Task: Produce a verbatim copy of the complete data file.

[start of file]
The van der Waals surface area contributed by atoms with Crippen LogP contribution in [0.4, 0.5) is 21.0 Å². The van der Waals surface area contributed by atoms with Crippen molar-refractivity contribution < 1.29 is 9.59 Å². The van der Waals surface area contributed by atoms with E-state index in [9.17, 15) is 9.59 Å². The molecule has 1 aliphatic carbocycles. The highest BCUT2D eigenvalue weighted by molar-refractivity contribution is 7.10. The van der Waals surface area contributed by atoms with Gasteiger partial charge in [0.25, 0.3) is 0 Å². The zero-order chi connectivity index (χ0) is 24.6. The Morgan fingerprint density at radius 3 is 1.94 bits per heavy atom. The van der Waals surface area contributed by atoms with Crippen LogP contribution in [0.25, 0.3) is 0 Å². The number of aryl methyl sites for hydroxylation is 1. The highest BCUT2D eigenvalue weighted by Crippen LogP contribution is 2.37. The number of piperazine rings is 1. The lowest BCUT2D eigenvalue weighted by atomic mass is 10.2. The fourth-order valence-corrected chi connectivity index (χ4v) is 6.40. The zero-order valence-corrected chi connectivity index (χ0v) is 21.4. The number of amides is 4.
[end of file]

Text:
The van der Waals surface area contributed by atoms with Crippen LogP contribution in [0.4, 0.5) is 21.0 Å². The van der Waals surface area contributed by atoms with Crippen molar-refractivity contribution < 1.29 is 9.59 Å². The van der Waals surface area contributed by atoms with E-state index in [9.17, 15) is 9.59 Å². The molecule has 1 aliphatic carbocycles. The highest BCUT2D eigenvalue weighted by molar-refractivity contribution is 7.10. The van der Waals surface area contributed by atoms with Gasteiger partial charge in [0.25, 0.3) is 0 Å². The zero-order chi connectivity index (χ0) is 24.6. The Morgan fingerprint density at radius 3 is 1.94 bits per heavy atom. The van der Waals surface area contributed by atoms with Crippen LogP contribution in [0.25, 0.3) is 0 Å². The number of aryl methyl sites for hydroxylation is 1. The highest BCUT2D eigenvalue weighted by Crippen LogP contribution is 2.37. The number of piperazine rings is 1. The lowest BCUT2D eigenvalue weighted by atomic mass is 10.2. The fourth-order valence-corrected chi connectivity index (χ4v) is 6.40. The zero-order valence-corrected chi connectivity index (χ0v) is 21.4. The number of amides is 4.